The party provides many services, including facilitating all procedural matters concerning the formation of the presidency of parliament and its bodies and passing or proposing legislation that promotes the state’s stability at this critical stage, according to what the supporters of the regime see. Faced with the al-Sisi’s party’s sweeping victory and the fact that it has the regime’s back, the opposition largely disappeared, except for several candidates running in several constituencies.

So, the question of “Where is the opposition?” has become acceptable, especially with the decline of serious participation and the inability of Asma from the domestic opposition to decide the fate of the seats for which it is competing. According to observers, it may allow some opponents who are running in the run-off to win parliamentary seats, given that it is not in the regime’s interest to have a parliament completely free of opposition. The regime fears this scenario, which was one of the causes of a popular revolution that toppled the late President Hosni Mubarak (1981-2011). More than one opposition name may be present in the next parliament, even if the matter obligated al-Sisi to appoint opponents, to complete what supporters see as a democratic wedding that has not witnessed any breaches.

In every electoral round, accusations are repeated for the internal opposition to be weak and unable to organise its ranks in the regime’s face. Meanwhile, opponents respond that the general atmosphere does not help create a democratic process, which the authority usually denies. The opposition parties objected to the closed list election system, as it wasted more than 49 per cent of the vote, caused huge districts to expand, and needed clear electoral alliances. This disappearance from the opposition was also followed by the disappearance of the Salafists, especially from the Nour Party, whose chances, according to observers, have become weak and are closer to repeating the experience of zero in the Senate elections. However, it is not usually counted against the opposition, as it is closer to the system.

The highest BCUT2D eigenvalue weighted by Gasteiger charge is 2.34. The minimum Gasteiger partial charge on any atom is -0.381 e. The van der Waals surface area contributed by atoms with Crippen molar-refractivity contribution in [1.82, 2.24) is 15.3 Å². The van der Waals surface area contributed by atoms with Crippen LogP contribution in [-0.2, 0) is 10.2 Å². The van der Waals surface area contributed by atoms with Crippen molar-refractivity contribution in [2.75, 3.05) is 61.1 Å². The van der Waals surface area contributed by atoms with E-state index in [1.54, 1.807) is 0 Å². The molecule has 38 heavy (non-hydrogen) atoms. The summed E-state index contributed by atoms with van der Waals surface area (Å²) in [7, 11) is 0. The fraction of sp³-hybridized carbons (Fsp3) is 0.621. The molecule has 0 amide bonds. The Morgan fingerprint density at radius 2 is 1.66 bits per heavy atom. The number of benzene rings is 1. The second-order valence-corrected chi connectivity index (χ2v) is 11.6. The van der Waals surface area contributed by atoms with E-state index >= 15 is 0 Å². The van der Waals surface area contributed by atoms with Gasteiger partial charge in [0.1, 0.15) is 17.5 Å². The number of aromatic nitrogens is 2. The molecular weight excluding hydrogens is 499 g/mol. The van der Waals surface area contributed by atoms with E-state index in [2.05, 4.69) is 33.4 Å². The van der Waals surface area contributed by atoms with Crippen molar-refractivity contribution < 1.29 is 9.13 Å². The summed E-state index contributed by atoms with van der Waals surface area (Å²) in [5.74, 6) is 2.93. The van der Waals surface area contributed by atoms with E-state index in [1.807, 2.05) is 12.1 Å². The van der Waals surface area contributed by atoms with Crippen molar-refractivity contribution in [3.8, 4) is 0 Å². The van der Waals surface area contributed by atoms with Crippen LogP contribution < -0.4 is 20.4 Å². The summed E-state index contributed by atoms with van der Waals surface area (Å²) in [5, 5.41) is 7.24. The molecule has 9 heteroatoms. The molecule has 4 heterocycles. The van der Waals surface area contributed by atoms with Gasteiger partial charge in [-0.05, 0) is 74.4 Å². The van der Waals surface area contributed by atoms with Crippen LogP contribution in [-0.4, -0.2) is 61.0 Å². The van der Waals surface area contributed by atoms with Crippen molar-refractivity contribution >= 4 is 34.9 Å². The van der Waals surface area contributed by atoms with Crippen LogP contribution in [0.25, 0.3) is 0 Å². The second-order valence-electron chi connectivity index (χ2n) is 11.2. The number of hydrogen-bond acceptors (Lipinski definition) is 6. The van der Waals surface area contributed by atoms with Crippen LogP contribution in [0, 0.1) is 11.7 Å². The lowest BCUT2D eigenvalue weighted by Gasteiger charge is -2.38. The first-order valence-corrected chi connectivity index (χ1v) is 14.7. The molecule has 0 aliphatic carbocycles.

In the 2012 parliament, the party won 96 seats, ranked second, and won 45 seats in the Shura Council elections (the second chamber) in the same year. Despite his support for the military coup that al-Sisi led when he was defence minister in the summer of 2013, the Nour Party’s seats in the 2015 parliament fell to only 12 before reaping zero in the Senate elections (the second chamber) recently. In these elections, big names supporting the regime also fell, and they contested with great loyalists as well, most notably Abd al-Rahim Ali, who leaked audio on the eve of the elections attacking the head of the regime and insulting the law and the state, before denying its authenticity, and saying that it is “fabricated.” Mortada Mansour, president of the Zamalek club, his son Ahmed, and former MP Muhammad Abu Hamid also came out of the race.